This movie sparked some excellently intense debate as we watched it, we just couldn’t decide whether it was okay for this young teenager to be having this affair with this older man, with half of the room coming down on the ‘oh it’s real love, let it be’ and the other half firmly on the route of ‘no, he’s too old, he’s taking advantage’. I won’t tell you how the movie ends and whether it was in fact romance or something else, but the fact that it sparked debate says so much about how were drawn into the story and cared for the characters.

It’s very nicely shot, with muted colour tones and pale filters that make the sky seem wintery even in the summer, giving the whole movie that special grey 1960s English feel that instantly evokes the sense of bread-and-butter pudding, middle class post-war conservatism and the slow gathering wave of the rock and roll revolution just around the corner.

Finsterworld

I got to see this at the German film festival last year and the festival curator stood up at the start and said “I’ll watch anything, I love movies, and I really like this film, but it’s really edgy and dark, so be warned”. Which I thought was a really strange introduction from a film festival curator. But…. I am going to say the exact same thing. I really liked this film. I really did. But goodness…. It draws you in with sweetness and then smacks you over the head with darkness. Repeatedly.

The debut drama feature from documentary maker Frauke Finsterwalder meanders through several storylines following disparate characters  – students on a trip to a concentration camp, a wealthy couple travelling through the country in a bubble of money and opulence, a foot masseur who visits an elderly lady with sweet treats, a policeman who has a ‘furry’ fetish, and a documentary maker herself, self-absorbed, desperately middle class and trying to reject it, wanting to make films about something serious but never quite succeeding.  My German friend who accompanied me said that “Finsterworld’ does not mean anything in German so I am assuming that Finsterwalder deliberately intended this to be her take on the world, and she doesn’t pull any punches when it comes to examining that space where comedy, tragedy and just actually gross things often exist side by side.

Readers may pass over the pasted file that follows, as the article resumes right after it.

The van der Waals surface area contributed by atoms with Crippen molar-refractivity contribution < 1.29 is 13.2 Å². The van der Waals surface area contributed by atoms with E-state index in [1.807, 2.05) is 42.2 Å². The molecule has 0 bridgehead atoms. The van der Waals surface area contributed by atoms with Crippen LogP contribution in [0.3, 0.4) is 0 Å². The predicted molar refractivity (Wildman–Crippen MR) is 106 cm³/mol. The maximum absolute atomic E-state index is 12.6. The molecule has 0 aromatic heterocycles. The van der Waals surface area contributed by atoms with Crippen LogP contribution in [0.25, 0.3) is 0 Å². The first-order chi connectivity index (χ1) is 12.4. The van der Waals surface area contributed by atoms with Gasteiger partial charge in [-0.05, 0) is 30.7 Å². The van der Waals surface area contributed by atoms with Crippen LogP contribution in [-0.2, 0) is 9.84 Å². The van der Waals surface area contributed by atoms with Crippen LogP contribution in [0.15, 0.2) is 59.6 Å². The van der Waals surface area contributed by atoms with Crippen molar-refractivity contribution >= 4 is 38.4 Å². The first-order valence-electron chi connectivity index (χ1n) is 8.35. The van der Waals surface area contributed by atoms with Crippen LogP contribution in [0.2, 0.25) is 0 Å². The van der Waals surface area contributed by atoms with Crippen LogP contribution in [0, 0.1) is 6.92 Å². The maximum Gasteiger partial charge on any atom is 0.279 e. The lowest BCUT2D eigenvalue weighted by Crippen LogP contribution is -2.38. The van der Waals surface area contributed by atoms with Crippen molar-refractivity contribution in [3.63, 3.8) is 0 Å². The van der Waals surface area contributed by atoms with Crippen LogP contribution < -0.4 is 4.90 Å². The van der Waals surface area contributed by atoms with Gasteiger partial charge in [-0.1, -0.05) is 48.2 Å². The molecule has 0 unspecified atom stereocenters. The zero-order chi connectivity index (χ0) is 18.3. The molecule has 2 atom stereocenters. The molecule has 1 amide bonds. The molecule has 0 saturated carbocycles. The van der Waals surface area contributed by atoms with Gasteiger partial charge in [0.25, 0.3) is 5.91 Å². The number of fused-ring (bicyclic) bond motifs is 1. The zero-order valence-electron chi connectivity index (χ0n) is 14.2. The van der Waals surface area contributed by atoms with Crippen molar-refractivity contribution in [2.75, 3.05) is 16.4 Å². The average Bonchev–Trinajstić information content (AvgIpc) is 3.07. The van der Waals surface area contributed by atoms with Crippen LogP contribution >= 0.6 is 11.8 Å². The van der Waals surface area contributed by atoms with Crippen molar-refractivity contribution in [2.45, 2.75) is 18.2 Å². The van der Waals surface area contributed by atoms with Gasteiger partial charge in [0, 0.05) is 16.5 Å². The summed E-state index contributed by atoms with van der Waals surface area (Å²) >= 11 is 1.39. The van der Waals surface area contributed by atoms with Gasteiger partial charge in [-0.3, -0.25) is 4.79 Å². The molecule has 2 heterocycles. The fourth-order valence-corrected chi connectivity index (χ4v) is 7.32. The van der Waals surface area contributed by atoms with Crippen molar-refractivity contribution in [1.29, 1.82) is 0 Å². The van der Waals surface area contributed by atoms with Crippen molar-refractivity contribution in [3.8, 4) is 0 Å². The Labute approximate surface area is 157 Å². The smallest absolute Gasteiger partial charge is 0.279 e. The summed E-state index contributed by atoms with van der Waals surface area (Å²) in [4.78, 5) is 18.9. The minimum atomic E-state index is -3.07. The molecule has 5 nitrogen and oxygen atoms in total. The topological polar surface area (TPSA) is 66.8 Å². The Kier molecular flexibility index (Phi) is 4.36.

As the film develops you see how the many characters are loosely connected, but rather than being a celebration of those uniting moments (a la films like Crash or 21 grams) the film takes you to places of disconnection, where the characters ultimately deliberately disconnect from each other but in doing so develop new connections which are just as dysfunctional if not more so.  This film examines the dark places you go to when you’re lonely and lustful, but wraps it up in a deceptively sweet indie-film bow complete with lens flares, bright colours and idyllic woodland forests. There are no film-noir shadows in this film, despite the fact that the characters are firmly placed in the grey moral landscape of selfishness, disconnection and downright bad behavior.